Posts Tagged 'Turntable'

Motorcycle Turntable!

As part of an exhibit dedicated to the Triumph motorcycle, designers took spare parts from the bikes and made new things - like this awesome Triumph turntable:

It's pretty much just an Ariston RD80 transcription turntable with the platter replaced by the brake rotor of a Triumph, which will probably wreck the turntable's motor due to weight and inertia after a while, but, hey, with that kick-ass Triumph thing bolted to the side in such a way as to prevent the cover from closing, it - um, crap, how could somebody take two things like an RD80 and a Triumph and make something that sucks? They could have added some racing stripes to make it sound faster, too.

DIY Turntable!

It's not just a, "buy $5,000 worth of parts and you'll have an excellent turntable," but far more home-brew geekery at work. Build your own record player, using such awesome parts as a Harley Davidson valve and bearing, and stepper motors taken from hard drives. His turntable can kick your turntable's fucking ass.

Audiowood Fine Turntables

Audiowood has some excellent real-wood turntables for the discering audiophile. If you've had to pull apart a turntable to fix it (or at least change a belt) you know that they pretty much all work the same inside, and they're inserted into different housings depending on need. Audiowood uses solid fine wood to create beautiful turntable housings that look like they belong in a hunter's shack or in the game room of some lodge. They don't use a crappy BSR or made-in-China-for-Walmart dropins, though; the turntable and tonearm are quality machinery, and when combined with a dense, heavy mounting material I'm sure they sound great. They don't display prices, which, of course, means a working stiff like me probably can't afford them...but a guy can wish, you know.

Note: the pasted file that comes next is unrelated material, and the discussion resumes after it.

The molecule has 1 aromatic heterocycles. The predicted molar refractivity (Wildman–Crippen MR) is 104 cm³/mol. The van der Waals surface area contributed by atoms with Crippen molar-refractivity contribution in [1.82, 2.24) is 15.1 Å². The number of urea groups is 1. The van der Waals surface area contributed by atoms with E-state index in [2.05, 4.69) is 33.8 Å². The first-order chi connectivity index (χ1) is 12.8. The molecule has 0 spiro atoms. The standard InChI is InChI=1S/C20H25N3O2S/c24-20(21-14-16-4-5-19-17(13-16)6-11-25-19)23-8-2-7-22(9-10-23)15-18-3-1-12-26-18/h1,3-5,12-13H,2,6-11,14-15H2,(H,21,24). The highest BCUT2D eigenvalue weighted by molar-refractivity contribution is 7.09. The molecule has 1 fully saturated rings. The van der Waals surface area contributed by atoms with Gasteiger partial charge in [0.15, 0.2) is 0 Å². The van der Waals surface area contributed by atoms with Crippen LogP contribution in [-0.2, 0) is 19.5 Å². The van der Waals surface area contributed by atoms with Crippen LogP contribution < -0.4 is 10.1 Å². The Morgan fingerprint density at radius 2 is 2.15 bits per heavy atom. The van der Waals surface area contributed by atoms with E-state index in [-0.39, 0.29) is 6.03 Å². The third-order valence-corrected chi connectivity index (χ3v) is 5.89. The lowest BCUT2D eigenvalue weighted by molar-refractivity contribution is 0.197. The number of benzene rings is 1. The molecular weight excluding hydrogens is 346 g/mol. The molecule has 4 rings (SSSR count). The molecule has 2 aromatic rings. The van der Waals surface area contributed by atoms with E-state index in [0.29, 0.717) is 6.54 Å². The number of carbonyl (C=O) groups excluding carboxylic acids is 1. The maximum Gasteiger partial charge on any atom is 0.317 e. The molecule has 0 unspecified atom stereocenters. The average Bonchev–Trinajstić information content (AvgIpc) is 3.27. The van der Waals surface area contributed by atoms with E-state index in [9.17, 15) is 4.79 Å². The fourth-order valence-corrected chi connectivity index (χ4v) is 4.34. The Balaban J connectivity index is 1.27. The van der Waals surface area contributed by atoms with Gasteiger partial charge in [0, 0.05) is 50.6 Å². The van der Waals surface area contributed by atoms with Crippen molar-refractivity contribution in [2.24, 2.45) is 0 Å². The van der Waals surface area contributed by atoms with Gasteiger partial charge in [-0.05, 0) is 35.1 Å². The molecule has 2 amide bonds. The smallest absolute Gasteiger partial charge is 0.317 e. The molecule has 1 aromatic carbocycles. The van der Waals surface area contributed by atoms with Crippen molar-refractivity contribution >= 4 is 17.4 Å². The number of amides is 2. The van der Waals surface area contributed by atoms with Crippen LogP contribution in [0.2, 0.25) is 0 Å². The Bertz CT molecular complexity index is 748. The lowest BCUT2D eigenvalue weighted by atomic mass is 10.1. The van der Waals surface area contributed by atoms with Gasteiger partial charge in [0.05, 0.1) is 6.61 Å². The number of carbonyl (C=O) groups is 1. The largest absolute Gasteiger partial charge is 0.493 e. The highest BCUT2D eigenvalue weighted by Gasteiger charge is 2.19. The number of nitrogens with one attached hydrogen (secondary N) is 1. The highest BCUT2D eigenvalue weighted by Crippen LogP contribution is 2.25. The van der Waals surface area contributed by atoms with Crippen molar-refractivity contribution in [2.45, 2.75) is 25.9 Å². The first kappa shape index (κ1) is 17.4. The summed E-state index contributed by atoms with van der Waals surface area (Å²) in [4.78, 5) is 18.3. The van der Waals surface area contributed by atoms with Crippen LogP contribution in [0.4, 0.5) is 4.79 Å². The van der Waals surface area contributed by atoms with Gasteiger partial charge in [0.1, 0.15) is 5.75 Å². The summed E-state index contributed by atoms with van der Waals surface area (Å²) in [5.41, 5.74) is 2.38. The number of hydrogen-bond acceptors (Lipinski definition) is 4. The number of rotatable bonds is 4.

The Pro-Ject Genie

produces this entry in the Pro-Ject line of audio equipment: The Genie 2. It's what it looks like what you'd have if you trimmed everything off a record player except for the basic necessary things to get sound off the vinyl. Then, they used the highest quality parts for those remaining pieces. The high-torque motor is decoupled from the turntable's base, it uses a high-quality (but relatively low-cost) Ortofon OM 3E, and the tonearm, bearings, and platter are all finely tuned and balanced. It's high-end audio with a middling pricepoint.